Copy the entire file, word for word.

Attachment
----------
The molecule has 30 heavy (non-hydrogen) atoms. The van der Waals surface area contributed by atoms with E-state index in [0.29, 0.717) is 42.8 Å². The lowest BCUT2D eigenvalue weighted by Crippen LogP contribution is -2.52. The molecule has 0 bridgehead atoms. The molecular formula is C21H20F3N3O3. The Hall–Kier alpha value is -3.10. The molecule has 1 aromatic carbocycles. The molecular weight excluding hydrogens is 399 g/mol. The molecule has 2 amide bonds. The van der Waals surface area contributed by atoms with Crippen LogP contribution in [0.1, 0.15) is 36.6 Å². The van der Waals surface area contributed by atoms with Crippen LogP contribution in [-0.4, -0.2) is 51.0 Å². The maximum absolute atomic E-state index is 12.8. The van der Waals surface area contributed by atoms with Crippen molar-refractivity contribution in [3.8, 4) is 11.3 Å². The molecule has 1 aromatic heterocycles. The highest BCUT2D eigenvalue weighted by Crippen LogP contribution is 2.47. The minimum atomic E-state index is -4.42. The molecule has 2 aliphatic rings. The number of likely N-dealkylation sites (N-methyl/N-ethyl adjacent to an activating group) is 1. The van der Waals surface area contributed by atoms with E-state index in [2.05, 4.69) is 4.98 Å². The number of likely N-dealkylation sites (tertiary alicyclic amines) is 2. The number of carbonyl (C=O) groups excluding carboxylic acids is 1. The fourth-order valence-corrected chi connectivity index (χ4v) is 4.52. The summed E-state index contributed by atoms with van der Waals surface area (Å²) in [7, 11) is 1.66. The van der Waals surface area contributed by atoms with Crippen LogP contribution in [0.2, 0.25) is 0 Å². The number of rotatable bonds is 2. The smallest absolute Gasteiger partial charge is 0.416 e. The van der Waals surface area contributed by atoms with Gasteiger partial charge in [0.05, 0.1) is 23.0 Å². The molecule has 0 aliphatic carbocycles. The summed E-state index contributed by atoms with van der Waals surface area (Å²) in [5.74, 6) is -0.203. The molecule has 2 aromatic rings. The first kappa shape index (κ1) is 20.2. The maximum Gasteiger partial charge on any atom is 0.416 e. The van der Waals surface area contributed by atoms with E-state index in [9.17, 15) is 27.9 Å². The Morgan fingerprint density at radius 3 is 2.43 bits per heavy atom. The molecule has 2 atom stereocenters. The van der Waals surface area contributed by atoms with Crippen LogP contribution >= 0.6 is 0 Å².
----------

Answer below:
The molecule has 30 heavy (non-hydrogen) atoms. The van der Waals surface area contributed by atoms with E-state index in [0.29, 0.717) is 42.8 Å². The lowest BCUT2D eigenvalue weighted by Crippen LogP contribution is -2.52. The molecule has 0 bridgehead atoms. The molecular formula is C21H20F3N3O3. The Hall–Kier alpha value is -3.10. The molecule has 1 aromatic carbocycles. The molecular weight excluding hydrogens is 399 g/mol. The molecule has 2 amide bonds. The van der Waals surface area contributed by atoms with Crippen LogP contribution in [0.1, 0.15) is 36.6 Å². The van der Waals surface area contributed by atoms with Crippen LogP contribution in [-0.4, -0.2) is 51.0 Å². The maximum absolute atomic E-state index is 12.8. The van der Waals surface area contributed by atoms with Crippen molar-refractivity contribution in [3.8, 4) is 11.3 Å². The molecule has 1 aromatic heterocycles. The highest BCUT2D eigenvalue weighted by Crippen LogP contribution is 2.47. The minimum atomic E-state index is -4.42. The molecule has 2 aliphatic rings. The number of likely N-dealkylation sites (N-methyl/N-ethyl adjacent to an activating group) is 1. The van der Waals surface area contributed by atoms with E-state index in [2.05, 4.69) is 4.98 Å². The number of likely N-dealkylation sites (tertiary alicyclic amines) is 2. The number of carbonyl (C=O) groups excluding carboxylic acids is 1. The fourth-order valence-corrected chi connectivity index (χ4v) is 4.52. The summed E-state index contributed by atoms with van der Waals surface area (Å²) in [7, 11) is 1.66. The van der Waals surface area contributed by atoms with Crippen LogP contribution in [0.2, 0.25) is 0 Å². The number of rotatable bonds is 2. The smallest absolute Gasteiger partial charge is 0.416 e. The van der Waals surface area contributed by atoms with Gasteiger partial charge in [0.05, 0.1) is 23.0 Å². The molecule has 0 aliphatic carbocycles. The summed E-state index contributed by atoms with van der Waals surface area (Å²) in [5.74, 6) is -0.203. The molecule has 2 aromatic rings. The first kappa shape index (κ1) is 20.2. The maximum Gasteiger partial charge on any atom is 0.416 e. The van der Waals surface area contributed by atoms with E-state index in [9.17, 15) is 27.9 Å². The Morgan fingerprint density at radius 3 is 2.43 bits per heavy atom. The molecule has 2 atom stereocenters. The van der Waals surface area contributed by atoms with Crippen LogP contribution >= 0.6 is 0 Å².